Rail Administrators around Europe are beginning to win the battle to ensure greater mobile connectivity alongside train tracks. Or, at least, they are certainly taking the struggle more seriously.
In the UK, Network Rail recently announced that it is looking for a £1 billion telecoms partner to help invest in trackside cables and masts. Meanwhile, Denmark and Norway have long developed plans to entice telecom companies to ensure better wireless connectivity on trains (both are projects that BWCS assisted with).
Finland now looks set to follow the example of its Nordic neighbours. The Department for Transport and Communications in Helsinki recently convened a meeting of transport and mobile companies to address the problems. The Department says it will produce a joint development plan by the end of this year.
Ahead of the pack, however, has been Germany, where the Federal Government has long demanded that the country’s mobile companies greatly increase their coverage of the nation’s rail network.
This week, according to Mobile Europe Magazine, two of the big three German mobile operators have been doing their bit to edge the nation’s rail system towards meeting better connectivity targets. Vodafone has announced the installation of reliable cellular communications in the 6.5km tunnel that runs between Frankfurt main train station and Offenbach. The project will help boost connections for the long-suffering WiFi users on the Rhein-Main-Verkehrsverbund (RMV) trains in that part of Germany.
Meanwhile, Deutsche Telekom has been expanding coverage on the train lines between Frankfurt Airport and Gateway Gardens via the City’s stadium all the way into the central terminus.
RMV passengers can access free WiFi on ten regional train lines and the company’s X-Bus network. In future, WiFi provision will be part of the standard for tenders for new transport services in the RMV regional train service. The transport group also provides WiFi access via around 650 ticket machines. In total RMV says it records over 5 million passenger log-ins per month, amounting to about 60TB of data. This, it claims, makes it one of the largest WiFi service providers in Germany.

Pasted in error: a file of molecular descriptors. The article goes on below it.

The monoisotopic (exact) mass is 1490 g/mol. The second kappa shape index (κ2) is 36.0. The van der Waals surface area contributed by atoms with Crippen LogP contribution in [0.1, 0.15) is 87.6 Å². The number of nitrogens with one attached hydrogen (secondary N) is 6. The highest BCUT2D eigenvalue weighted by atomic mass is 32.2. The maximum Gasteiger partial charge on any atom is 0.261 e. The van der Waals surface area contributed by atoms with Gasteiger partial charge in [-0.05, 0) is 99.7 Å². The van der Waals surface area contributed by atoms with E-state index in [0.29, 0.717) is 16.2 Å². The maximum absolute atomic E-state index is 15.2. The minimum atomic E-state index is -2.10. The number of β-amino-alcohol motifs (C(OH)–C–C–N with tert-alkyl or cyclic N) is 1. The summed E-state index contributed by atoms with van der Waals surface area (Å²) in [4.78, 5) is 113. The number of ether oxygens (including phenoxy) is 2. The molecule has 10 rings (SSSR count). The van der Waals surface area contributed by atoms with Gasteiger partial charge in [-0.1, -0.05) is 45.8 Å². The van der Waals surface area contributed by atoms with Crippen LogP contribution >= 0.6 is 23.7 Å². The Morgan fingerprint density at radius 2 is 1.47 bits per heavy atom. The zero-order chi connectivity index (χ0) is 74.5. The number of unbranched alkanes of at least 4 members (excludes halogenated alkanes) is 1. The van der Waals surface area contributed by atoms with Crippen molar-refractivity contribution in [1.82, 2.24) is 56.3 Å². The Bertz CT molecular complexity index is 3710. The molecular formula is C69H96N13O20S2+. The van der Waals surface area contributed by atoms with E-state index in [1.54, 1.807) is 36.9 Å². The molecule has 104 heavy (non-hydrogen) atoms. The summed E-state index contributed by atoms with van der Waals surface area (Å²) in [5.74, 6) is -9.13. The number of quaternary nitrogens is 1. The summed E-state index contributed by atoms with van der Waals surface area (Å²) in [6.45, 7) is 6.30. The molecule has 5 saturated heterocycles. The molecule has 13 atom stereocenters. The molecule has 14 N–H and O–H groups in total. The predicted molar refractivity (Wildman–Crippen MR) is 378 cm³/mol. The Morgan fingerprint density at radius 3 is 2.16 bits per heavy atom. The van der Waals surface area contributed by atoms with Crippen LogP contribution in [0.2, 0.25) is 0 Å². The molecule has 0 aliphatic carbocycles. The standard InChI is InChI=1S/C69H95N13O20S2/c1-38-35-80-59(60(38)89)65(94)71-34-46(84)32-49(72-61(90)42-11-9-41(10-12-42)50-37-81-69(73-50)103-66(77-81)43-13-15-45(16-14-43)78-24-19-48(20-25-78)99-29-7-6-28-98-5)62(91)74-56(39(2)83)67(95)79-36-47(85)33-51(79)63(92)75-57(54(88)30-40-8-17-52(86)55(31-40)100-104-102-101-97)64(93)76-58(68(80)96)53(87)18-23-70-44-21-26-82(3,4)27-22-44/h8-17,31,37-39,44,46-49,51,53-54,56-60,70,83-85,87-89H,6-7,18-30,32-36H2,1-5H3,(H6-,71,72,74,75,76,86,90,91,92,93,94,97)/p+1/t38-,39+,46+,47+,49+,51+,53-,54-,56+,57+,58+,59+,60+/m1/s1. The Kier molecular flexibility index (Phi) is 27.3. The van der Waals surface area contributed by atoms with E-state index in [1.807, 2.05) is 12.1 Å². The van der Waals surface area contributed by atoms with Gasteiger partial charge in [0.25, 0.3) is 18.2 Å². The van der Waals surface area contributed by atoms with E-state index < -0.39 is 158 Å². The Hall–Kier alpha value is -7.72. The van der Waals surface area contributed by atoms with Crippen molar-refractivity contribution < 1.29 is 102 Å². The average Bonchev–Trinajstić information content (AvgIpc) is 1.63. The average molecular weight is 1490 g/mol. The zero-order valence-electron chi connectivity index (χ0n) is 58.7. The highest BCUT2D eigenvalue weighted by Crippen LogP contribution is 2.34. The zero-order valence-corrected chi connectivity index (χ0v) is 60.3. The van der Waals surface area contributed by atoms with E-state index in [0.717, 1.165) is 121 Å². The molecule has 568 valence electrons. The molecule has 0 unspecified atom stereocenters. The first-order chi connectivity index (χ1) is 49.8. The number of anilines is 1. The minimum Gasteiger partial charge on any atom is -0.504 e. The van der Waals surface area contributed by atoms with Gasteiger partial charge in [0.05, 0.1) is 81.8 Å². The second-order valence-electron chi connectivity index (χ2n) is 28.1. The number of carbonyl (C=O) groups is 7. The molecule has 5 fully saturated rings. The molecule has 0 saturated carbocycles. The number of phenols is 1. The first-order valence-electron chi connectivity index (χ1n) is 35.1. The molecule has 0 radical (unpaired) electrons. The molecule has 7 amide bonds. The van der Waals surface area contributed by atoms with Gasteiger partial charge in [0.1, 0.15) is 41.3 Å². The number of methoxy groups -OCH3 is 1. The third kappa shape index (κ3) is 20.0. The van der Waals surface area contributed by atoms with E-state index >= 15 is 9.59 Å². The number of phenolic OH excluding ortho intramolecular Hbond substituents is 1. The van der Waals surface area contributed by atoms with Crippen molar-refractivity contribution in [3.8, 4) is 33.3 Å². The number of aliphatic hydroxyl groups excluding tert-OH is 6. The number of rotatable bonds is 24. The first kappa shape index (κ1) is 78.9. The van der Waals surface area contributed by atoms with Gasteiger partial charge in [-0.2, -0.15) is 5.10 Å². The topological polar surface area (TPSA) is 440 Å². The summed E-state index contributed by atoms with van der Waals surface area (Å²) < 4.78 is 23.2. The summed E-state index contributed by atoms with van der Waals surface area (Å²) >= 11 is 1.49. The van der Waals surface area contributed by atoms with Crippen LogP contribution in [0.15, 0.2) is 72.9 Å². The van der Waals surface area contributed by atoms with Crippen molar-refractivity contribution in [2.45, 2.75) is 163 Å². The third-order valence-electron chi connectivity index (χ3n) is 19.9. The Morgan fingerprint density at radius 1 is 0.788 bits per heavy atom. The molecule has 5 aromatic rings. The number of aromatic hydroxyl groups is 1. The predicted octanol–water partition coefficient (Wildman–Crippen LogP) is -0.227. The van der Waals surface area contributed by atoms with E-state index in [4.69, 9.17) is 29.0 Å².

Commenting on the Tunnel coverage now offered by Vodafone, Christian Roth, CEO of the S-Bahn Rhein Main, commented, “We are all the more pleased that the transmission quality is now right. I would especially like to thank Vodafone – to get this conversion done in many small stages at night without closing the tunnel was a feat.”
Vodafone reported that it installed a total of 12km of fibre cable to connect up the in-tunnel amplifier points, plus a further 3km of antenna cable was needed for more than 100 antenna systems and repeater locations that it installed.
For its part, national train operator Deutsche Bahn is widely viewed as the highest spending European train operator when it comes to passenger WiFi services. Having invested over €200 million on expanding its technical WiFi infrastructure at stations, on trains and buses in recent years, it plans to pour another €44 million into growing the service even further over the coming months.
The full programme for this year’s WiFi on Trains Conference – Traincomms 2021 – is now ready – www.Traincomms.com .